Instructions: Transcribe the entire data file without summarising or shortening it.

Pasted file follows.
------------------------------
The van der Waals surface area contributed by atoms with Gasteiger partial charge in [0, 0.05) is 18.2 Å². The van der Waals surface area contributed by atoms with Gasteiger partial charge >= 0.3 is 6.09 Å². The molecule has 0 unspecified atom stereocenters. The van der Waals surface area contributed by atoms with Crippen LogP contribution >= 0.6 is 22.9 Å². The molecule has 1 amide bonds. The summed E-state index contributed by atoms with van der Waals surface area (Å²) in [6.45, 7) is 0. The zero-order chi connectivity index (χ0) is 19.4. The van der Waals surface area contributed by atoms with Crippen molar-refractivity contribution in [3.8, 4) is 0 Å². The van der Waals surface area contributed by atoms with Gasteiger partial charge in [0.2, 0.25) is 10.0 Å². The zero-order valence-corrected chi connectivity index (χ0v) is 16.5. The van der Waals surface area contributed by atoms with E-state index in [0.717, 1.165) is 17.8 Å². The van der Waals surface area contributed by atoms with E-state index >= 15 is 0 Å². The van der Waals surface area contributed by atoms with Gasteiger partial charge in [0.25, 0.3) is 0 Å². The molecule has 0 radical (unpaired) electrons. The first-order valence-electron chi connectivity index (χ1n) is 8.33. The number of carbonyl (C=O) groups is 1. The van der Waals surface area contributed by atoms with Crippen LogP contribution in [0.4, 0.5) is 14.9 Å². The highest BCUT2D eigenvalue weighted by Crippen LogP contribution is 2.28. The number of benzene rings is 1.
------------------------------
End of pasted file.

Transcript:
The van der Waals surface area contributed by atoms with Gasteiger partial charge in [0, 0.05) is 18.2 Å². The van der Waals surface area contributed by atoms with Gasteiger partial charge >= 0.3 is 6.09 Å². The molecule has 0 unspecified atom stereocenters. The van der Waals surface area contributed by atoms with Crippen LogP contribution >= 0.6 is 22.9 Å². The molecule has 1 amide bonds. The summed E-state index contributed by atoms with van der Waals surface area (Å²) in [6.45, 7) is 0. The zero-order chi connectivity index (χ0) is 19.4. The van der Waals surface area contributed by atoms with Crippen molar-refractivity contribution in [3.8, 4) is 0 Å². The van der Waals surface area contributed by atoms with Gasteiger partial charge in [0.2, 0.25) is 10.0 Å². The zero-order valence-corrected chi connectivity index (χ0v) is 16.5. The van der Waals surface area contributed by atoms with E-state index in [0.717, 1.165) is 17.8 Å². The van der Waals surface area contributed by atoms with E-state index >= 15 is 0 Å². The van der Waals surface area contributed by atoms with Gasteiger partial charge in [0.25, 0.3) is 0 Å². The molecule has 0 radical (unpaired) electrons. The first-order valence-electron chi connectivity index (χ1n) is 8.33. The number of carbonyl (C=O) groups is 1. The van der Waals surface area contributed by atoms with Crippen LogP contribution in [0.4, 0.5) is 14.9 Å². The highest BCUT2D eigenvalue weighted by Crippen LogP contribution is 2.28. The number of benzene rings is 1.